All content copyright Katrina Hall 2008 through 2017

Wednesday, November 30, 2016

turkey meatballs dijonnaise



How was your Thanksgiving?  I was invited to my daughter and family celebration on Friday - oh my, what a groaning table!








I came early to make the pumpkin roll (which I forgot to take a picture of), while Izzie (above) made a giant apple pie and my daughter tended Mr. Turkey - oh, the aromas in the kitchen were making our stomachs rumble.  And when we sat down, it was all just perfect.  What a great dinner - but I forgot to bring home leftovers!  I picked up some ground turkey yesterday and was mulling over what kind of meatball I would make, and wanted a creamy sauce.  Well, how about a dijonnaise sauce?  I found a recipe in one of the Silver Palate books and it was all that I wanted on this cold, rainy day - creamy, mustardy, not too spicy - just right.

It would be nice with some buttered noodles, if you're making it for a family dinner, and a green salad or roasted brussels sprouts, but a small plate of meatballs was just perfect for me.


Turkey meatballs dijonnaise

1 one pound package ground turkey (I always get Jennie-O)
1 tablespoon unsalted butter
1/3 cup prepared dijon mustard (or you can use coarse-ground)
several grindings of black pepper
a few tablespoons dry vermouth or dry white wine
pinch of thyme
1/2 cup (or more) heavy cream
tiny pinch of salt after tasting the cooked meatballs (the mustard has a lot of salt in it)

Roll the ground turkey into medium meatballs.
Melt the butter in a skillet set on medium heat.
Add the mustard, pepper,thyme, and vermouth and heavy cream and whisk, then add the meatballs.  
Cook on medium-low heat, watching the meatballs carefully, and turning them with a spoon as they cook.
Remove meatballs to a serving dish, scraping the sauce over them, or, if the sauce has soaked into the meatballs, just add another 1/3 cup heavy cream to the skillet and heat.
Drizzle the hot sauce over the meatballs and sprinkle with minced parsley.
Enjoy!



I pass this enormous tree on the sidewalk everyday - now that the snow has melted, this little bouquet of green leaves nestled in the roots of the tree is a happy sight -   




Monday, November 21, 2016

white bean and vegetable soup (with lots of herbs)





It's been frigid weather in Minnesota !  I met a dear friend in Minneapolis on Sunday from my home town in New Hampshire  - which was a delightful homecoming.  Nothing like hugs and conversation with an old friend, right?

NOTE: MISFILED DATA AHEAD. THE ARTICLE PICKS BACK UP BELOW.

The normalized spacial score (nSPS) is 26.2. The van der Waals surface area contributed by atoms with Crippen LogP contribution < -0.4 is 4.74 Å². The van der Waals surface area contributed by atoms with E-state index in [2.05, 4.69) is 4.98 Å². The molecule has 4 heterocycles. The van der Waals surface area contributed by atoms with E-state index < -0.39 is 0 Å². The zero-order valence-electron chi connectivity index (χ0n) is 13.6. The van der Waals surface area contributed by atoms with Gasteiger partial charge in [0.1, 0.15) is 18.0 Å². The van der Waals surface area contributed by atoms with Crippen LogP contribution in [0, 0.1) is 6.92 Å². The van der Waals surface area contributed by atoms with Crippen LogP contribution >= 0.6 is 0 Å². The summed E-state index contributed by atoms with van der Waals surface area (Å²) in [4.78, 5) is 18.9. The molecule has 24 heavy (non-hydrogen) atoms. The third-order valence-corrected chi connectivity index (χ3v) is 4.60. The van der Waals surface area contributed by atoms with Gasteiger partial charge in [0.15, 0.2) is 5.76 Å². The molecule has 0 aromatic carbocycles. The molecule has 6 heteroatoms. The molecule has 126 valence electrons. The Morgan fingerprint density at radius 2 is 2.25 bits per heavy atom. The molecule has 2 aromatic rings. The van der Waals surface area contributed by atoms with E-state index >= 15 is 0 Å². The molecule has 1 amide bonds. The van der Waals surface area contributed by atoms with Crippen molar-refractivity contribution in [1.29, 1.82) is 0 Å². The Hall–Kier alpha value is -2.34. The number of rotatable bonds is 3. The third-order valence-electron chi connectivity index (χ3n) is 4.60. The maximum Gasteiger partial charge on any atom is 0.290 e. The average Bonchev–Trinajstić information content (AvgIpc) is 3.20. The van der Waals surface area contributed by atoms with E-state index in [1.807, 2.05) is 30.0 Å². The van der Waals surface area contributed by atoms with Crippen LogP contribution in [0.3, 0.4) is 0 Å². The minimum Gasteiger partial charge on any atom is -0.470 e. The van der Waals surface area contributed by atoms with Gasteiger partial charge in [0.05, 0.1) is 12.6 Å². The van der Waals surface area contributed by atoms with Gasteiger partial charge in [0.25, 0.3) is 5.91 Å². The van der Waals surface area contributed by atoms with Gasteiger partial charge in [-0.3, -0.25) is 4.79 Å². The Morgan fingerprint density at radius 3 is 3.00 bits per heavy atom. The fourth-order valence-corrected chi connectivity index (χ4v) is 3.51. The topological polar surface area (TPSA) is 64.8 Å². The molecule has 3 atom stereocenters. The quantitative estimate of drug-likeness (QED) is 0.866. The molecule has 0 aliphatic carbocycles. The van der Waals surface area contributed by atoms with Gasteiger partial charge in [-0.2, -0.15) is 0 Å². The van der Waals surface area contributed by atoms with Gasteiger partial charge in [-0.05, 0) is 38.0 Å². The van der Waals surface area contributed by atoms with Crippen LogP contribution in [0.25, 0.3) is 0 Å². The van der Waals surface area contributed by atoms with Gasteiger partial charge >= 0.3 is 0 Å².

When I came home, I was frozen and in need of something delicious, something herby and chock full of vegetables and herbs - and came up with this comfortable and delicious chowder, of sorts, which didn't need grated cheese, or sour cream, or anything extra, besides the fresh vegetables and a generous hand with herbs.  Heaven!    Though I do think some homemade bread would've been a real treat.

To make enough for 2 people:

1 large white potato, cubed (about a cup +)
1 carrot,peeled and cut into half moons (about 1/2 cup)
1 diced white onion (about 1/2 cup)
3 cups water
2 cups chicken or vegetable stock
a bay leaf
1 clove garlic
1 teaspoon unsalted butter

1 cup packed torn kale
1 can, drained, cannellini beans , 15.5 oz can
1/2 cup diced canned tomatoes

1 T. fresh rosemary, chopped
1 t. dried basil
2 tablespoons olive oil (I like California olive oil)
kosher salt to taste
freshly ground pepper to taste

Bring the stock, water, bay leaf, garlic, and butter to a simmer.  Add the potato, carrot and white onion and simmer until they are tender.

Add the kale, beans and tomatoes to the vegetables and simmer, then add the herbs and olive oil, salt, and pepper. Take off heat and let the soup sit for about 15 minutes.

Serve with cheese, fresh bread, and a green salad, if you wish.

I got festive the other night and decorated one of my windows - sparkly!

Hope your day is wonderful!







Tuesday, November 15, 2016

election caramel and applesauce cake

Deep apologies for my blog silence - you could call it election freeze .  I grew up in a very committed Democratic family, and as the election drew closer, and the voting results came in slowly, I headed to the kitchen.  I became obsessed with making caramel.  I made The Pioneer Woman's brown sugar caramel over and over, and it seemed to come out different every time. It would be creamy in the saucepan, and then slowly turn grainy.  That happened a LOT.  As long as I warmed it again, it was creamy and delicious, but as soon as it cooled, it turned grainy again.

So I tried this recipe, which can't be easier, and it stayed creamy and glossy, though I did add a little butter for a deeper caramel flavor.  Then I realized you can't just post an icing recipe - you something to put it on, right?   So when I found Sarah Leah Chase's applesauce cake I thought I was home free.  Nope, didn't have dates, Calvados, or walnuts, which I'm sure would've been delicious - but I plowed ahead and crossed my fingers.  The cake was good, a nice texture, but rather plain without the Calvados/date additions, and because I was riveted to the election returns and the stores were now closed, I just skipped it.  I didn't use her caramel glaze, because it was almost the same as the Pioneer Woman's, and I had two saucepans full of caramel sitting on my counter.  Apologies again, and hope you will try Sarah's recipe in full  - I used half a recipe.








Here is half the recipe of hers that I used for 2 little 6" layer cakes:

6 T. unsalted butter, room temp
3/4 cup brown sugar
1 large egg
1 cup homemade applesauce
1 1/2 cups (one and a half) flour
1 and 1/2 teaspoons baking soda
3/4 tablespoon cinnamon
1/2 teaspoon ground nutmeg
1/4 teaspoon ground cloves
(optional:  1/2 cup pitted dates, cut up, 1/2 cup chopped walnuts - I did not use)
1/4 cup Calvados or rum

I baked two small cake layers, baking at 375F for 35 minutes - but check cakes at around 20 minutes to be sure.